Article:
German Federal Government extends investment screening laws and procedure to include the health industry

Created by Andreas Metzner, LL. M. |

Following the amendment to the Foreign Trade and Payments Act (Außenwirtschaftsgesetz) adopted by the German Federal Cabinet on April 8, 2020, the Federal Ministry of Economics and Energy published a consecutive amendment to the Foreign Trade and Payments Ordinance (Außenwirtschaftsverordnung) on April 27, 2020 to accompany this project. The amendments were adopted by the Federal Cabinet on May 20, 2020 and come into legally binding force upon announcement in the Federal Law Gazette of Germany.

The amendments extend the target group of German companies whose acquisition by a foreign (= non-EU/non-EFTA) buyer triggers a notification obligation and subsequent investment review by the BMWi, in particular companies in the health sector. These changes apply to all acquisitions through which an investor acquires at least 10% of the shareholdings/voting rights in the company.

The Ordinance's list of particularly security-relevant companies whose acquisition may pose a threat to public order or public security now includes firms that, inter alia, develop or distribute (medical) personal protective equipment, pharmaceuticals and medical devices for treating infectious diseases as well as related in vitro diagnostics. Additionally, companies from other sectors, necessary to ensure the continuity and functionality of Germany's public communications infrastructure, are newly listed as well.

Furthermore, the Ordinance's amendment clarifies that an acquisition relevant to Germany's investment screening procedure is also deemed to be such in which - instead of shareholdings in a company - independent units or all operating assets of the target company that are essential for maintaining the operation of which or an operating unit are acquired (= asset deal).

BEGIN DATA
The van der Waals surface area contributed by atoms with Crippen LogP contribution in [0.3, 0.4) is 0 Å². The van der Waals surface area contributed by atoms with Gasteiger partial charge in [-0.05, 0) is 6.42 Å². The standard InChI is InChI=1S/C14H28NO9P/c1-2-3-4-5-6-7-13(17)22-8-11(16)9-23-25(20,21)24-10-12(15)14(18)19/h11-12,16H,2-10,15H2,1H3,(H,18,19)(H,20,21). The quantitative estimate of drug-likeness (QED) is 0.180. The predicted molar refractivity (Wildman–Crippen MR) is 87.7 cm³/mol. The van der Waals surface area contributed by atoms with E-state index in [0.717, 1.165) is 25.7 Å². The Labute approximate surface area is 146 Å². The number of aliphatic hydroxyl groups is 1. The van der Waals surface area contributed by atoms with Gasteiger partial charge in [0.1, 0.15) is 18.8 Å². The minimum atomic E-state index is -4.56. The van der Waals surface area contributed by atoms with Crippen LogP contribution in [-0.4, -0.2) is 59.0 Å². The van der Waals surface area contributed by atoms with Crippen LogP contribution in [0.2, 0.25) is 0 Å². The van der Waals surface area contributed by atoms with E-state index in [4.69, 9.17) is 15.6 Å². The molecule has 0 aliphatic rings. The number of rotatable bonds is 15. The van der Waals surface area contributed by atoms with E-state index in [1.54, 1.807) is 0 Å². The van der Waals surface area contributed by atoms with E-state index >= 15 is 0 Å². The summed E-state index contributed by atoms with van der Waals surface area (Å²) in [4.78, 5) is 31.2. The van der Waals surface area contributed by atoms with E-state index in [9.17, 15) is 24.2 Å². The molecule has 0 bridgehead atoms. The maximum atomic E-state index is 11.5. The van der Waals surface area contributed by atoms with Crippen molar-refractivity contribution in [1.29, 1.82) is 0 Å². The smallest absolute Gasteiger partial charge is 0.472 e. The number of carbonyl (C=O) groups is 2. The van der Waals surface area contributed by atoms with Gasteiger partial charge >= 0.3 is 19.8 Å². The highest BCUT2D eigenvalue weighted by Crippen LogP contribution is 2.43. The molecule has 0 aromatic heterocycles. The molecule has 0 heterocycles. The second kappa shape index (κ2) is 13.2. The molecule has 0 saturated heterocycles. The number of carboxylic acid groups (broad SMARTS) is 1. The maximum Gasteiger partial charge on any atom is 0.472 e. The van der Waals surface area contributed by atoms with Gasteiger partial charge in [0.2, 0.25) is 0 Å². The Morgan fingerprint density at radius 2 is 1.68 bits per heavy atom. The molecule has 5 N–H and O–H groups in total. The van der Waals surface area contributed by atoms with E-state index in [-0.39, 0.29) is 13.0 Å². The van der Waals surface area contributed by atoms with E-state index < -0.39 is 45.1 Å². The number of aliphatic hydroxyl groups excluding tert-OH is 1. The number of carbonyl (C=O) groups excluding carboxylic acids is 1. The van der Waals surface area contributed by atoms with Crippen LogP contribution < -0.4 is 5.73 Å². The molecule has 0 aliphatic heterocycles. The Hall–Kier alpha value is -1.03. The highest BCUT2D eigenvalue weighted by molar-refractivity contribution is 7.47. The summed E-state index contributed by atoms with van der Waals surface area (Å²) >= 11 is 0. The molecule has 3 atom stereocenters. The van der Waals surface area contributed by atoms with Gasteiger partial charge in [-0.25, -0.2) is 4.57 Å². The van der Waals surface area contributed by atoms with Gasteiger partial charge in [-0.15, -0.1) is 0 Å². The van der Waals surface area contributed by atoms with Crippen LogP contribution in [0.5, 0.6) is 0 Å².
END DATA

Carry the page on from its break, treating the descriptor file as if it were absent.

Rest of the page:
The amendment also provides that the above-mentioned condition of a threat to public policy or public security - arising as a result of the acquisition process - will be defined more precisely in the text of the Directive itself. In the future, particular (which indicates the non-exhaustive nature of the list) consideration will be given to reasons relating to the person of the buyer, such as whether the buyer is controlled by the government, other state authorities or armed forces of a third country, whether the buyer has already been involved in activities that have had a negative impact on public order or security in Germany or another EU member state, or whether the buyer has already been involved in certain criminal offences.

In line with the amendment of the German Foreign Trade and Payments Act earlier this year, the amendment to the German Foreign Trade and Payments Ordinance thus further extends the investment auditing powers of the German Federal Ministry of Economics and Energy. For company acquisitions "after Corona", especially those in the health sector and industry, which is now comprehensively included in the new screening regime, it is therefore necessary to act with foresight and thus with legal certainty, particularly in terms of timing.

Many thanks to co-author Maurice Goebel.

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